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Donald Trump is doing his "Apprentice" thing and publicly auditioning candidates for vice president. One exception: Nikki Haley is nowhere to be found. No sooner did Axios report that Haley was being considered than Trump issued a personal statement this weekend that she's out of the running. Trump at least said he wishes her well, but rejecting her doesn't solve his main campaign problem of appealing to Haley voters.

Vice presidents are rarely decisive in presidential elections, but they can matter for governing and the country's future. This year the VP choice may matter more than usual on all of those counts. If Trump wins he'd be an immediate lame duck who can serve only one term. He turns 78 in June, and he'd be the second-oldest president after the current one.

Mike Pence was an excellent choice in 2016 as an experienced, steady hand who also reassured social conservatives. He helped to populate the first Trump administration with talented policy experts. On Jan. 6, he stood up to Trump's bullying and put the Constitution ahead of his own ambition.

Trump needs a comparably reassuring choice this year to win over the suburban, college-educated and women voters who cost him re-election in 2020. They're still giving Haley upwards of 20% in the GOP primaries, though she long ago ended her campaign.

Haley ought to be in the VP mix given her strong primary performance. She outlasted everyone but Trump and did well in debates. She has foreign-policy experience and was a two-term governor of South Carolina. She'd provide a notable contrast in competence and charisma to Vice President Kamala Harris.

The conventional wisdom is that Trump can't accept someone with strong views of her own, which would rule out Haley. That's probably the safest bet, and Haley hasn't endorsed him. But choosing a strong woman would be surprising enough that it might cause skeptical swing voters to take another look at the former president. The MAGA diehards would howl, but they aren't going to stay home or vote for President Joe Biden.

This assumes Haley would accept the VP offer, which carries more risk for her than for Trump. A second Trump term is likely to be as chaotic and divisive as the first, with Democrats implacably opposed to everything. Second terms are rarely a success, and the VP would go down with the ship. Then again, few people turn down the chance to be so close to power.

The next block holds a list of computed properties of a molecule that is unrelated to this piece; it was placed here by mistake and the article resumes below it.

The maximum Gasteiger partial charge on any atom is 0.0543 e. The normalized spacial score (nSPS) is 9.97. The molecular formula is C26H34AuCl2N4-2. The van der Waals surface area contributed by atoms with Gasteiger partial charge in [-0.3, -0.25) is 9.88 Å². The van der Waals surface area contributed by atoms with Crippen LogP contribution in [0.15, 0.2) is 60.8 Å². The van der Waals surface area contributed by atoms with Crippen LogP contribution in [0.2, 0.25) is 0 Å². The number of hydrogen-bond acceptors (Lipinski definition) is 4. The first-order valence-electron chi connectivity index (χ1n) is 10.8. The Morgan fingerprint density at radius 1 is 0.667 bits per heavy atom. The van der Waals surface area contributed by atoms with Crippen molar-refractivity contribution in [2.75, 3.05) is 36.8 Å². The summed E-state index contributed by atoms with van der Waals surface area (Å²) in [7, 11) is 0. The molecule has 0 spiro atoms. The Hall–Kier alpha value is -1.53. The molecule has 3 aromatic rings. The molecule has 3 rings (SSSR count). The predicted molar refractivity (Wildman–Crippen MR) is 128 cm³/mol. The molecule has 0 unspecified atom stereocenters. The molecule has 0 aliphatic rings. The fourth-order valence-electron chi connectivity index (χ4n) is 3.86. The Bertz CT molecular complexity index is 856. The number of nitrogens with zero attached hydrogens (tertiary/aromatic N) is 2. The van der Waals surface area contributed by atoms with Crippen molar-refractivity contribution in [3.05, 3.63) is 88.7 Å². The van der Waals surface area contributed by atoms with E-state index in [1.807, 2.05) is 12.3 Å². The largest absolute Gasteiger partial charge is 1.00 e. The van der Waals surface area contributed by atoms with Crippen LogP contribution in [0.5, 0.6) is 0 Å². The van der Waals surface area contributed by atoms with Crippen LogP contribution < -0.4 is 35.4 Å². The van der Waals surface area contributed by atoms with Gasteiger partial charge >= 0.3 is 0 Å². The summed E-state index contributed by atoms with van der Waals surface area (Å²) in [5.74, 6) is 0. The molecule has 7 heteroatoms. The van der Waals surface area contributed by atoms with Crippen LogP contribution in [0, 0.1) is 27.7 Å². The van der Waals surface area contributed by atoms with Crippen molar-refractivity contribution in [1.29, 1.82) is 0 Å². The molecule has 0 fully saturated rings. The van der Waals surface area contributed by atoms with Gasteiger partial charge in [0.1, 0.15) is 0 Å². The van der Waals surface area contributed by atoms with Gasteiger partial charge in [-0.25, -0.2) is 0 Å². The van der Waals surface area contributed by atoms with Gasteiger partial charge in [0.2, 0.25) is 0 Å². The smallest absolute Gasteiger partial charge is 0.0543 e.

Who else could unite the party by reassuring Haley voters? A strong and logical choice would be Virginia Gov. Glenn Youngkin, who has shown he can win and govern in a swing state. He's smart, likable and a conservative who is impossible for the left to portray as crazy. He'd signal that Trump realizes he can't win with MAGA alone. The Trump campaign is boasting that it will target Virginia this year, and if that's more than spin Youngkin can help.

Of those at Trump's recent VP pageant at Mar-a-Lago, few stand out. One who does is North Dakota Gov. Doug Burgum, who would be an adult in White House councils. He was a success as an entrepreneur and understands markets and global economic competition. He's not flashy, but Trump needs mature.

Another outside-the-Beltway choice would be Gov. Kim Reynolds, who has cut taxes and taken political risks to pass universal school choice in Iowa. She hasn't withstood the rigors of national scrutiny, which is always a risk, especially on foreign policy. And Trump may not forgive her for endorsing Ron DeSantis in the Iowa caucuses.

The biggest question is whether Trump wants his VP choice to expand his coalition or be a MAGA echo. Most of those on the stage behind him at Mar-a-Lago wouldn't appeal to the Haley voter. Tulsi Gabbard has been courting Trump, but the former Democrat's isolationism should be a deal-breaker. She denounced Trump's first-term assassination of Iranian killer Qasem Soleimani.

Republicans are increasingly confident they can win this year, but the presidential race is still in the margin of error. Trump's choice as VP is an opportunity to showcase a contrast to Harris, who could become resident if Biden wins. Trump needs Haley voters, whether or not he chooses Haley.